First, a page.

Reid Travis gets switched onto the smaller, much quicker Louisville guard and does not have the speed to hang with him. Washington, again flat footed and guarding his initial man, must give more of an effort to close that path to the rim, and be prepared to recover to his man if the ball is kicked. In this case he has Jordan Nwora, a capable three-point shooter so it is necessary for him to focus on his man, but the priority has to be stopping the ball and recovering after Louisville gets a relatively easy bucket here. In the NBA, Washington’s off-ball tendencies must improve. The ball will move much faster and he will need to be quicker off of his feet.

Indeed, Washington is caught flat footed and is too slow to respond to the offense. Watch below, as Washington is not in a ready stance and gets his feet tied up which gives Grant Williams a head of steam going to the basket.

Williams ends up dishing out, but Washington is behind the play. Washington will be 21 by the time next season starts, so its not all over for him and these are definitive flaws in his game, but his instincts in the pick-and-roll and being one rotation over needs to develop as he moves forward in the league. While a play like the one I started with highlight his ability to find the ball and make a big play, those plays will not be common in the NBA. Washington doesn’t project as a rim protector, but rather a lengthy four that can be able to switch onto guards while the primary defender recovers, and he can get back. But then too much of this happens:

Washington gets lost in the pick-and-roll coverage and shows a high foot funneling Nwora to the right side, where there is no help waiting in the back or to the side. Nwora has a runaway for lift off.

It is clear that Washington needs work on the defensive end, but the signs are there and he can excel on offense. This whole sequence shows where Washington can feast ... when the game spreads out. There are those may question his foot speed, but his length and improving instincts has to make teams comfortable with his upside on this end.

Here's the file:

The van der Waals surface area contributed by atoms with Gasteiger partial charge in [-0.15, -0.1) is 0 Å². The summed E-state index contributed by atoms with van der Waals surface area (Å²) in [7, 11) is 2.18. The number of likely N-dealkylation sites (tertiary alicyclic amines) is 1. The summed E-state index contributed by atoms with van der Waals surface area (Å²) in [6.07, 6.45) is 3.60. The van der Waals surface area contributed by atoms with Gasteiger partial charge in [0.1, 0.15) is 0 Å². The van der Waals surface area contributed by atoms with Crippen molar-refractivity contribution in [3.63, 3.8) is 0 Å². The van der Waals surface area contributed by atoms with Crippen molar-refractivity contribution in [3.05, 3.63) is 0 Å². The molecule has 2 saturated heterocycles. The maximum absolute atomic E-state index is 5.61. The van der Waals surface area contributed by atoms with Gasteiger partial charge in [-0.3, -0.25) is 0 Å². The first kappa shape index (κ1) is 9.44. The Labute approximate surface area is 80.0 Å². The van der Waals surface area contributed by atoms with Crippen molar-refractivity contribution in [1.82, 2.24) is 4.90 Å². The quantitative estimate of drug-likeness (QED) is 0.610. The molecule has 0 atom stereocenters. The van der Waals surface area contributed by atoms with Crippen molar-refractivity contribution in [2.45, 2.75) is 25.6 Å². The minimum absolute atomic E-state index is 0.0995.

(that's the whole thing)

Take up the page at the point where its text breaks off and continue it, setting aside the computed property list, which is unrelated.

Finally, a look at him going up against another potential first round prospect, Naz Reid of LSU. Washington plays good help side defense and stays straight up as he alters the shot. He then outmuscles Reid for the rebound and is eyes-up going the other way.

While his defense isn’t all the way there yet, very few prospects are the finished product by the time they get drafted. Washington’s ability to alter shots with his 7’2+” wingspan, and in turn clean the glass with his large frame make him an intriguing prospect as a defender.

Right now, he may be a bit slow to stay on quicker 4’s that look to score, but Washington can bang with some of the girthy one’s and maybe even unlock a small ball 5 with his blend of size and strength. And on the bright side, he doesn’t have to be all the way there yet on the defensive end. What is great is that the tools are there for the Kentucky big to thrive as a two-way threat at the next level with great size, strength and all-around game. The jump Washington made from year one to year two at Kentucky was fantastic, but does not mean that it has to stop there. A similar jump can come in the NBA as he continues to refine his outside shooting and become more adept at defending the pick-and-roll.

There is a good chance that a team takes Washington earlier than 17 and all of this scouting may be left in the dust for the Nets faithful, but mocks have Washington all over with some linking him to the Nets a few weeks back.

Washington helps Brooklyn get the stretch 4 they have been looking for while adding toughness to their front court. Washington may very well be a top 10 prospect in this draft and while he may not have the high ceilings others do, At worst, he’ll likely carve out a solid career for himself as a role player. The Nets are picking at 17, so they can take some chances, but in an enigmatic Draft, it may be best to go with more of a safer pick that Washington presents.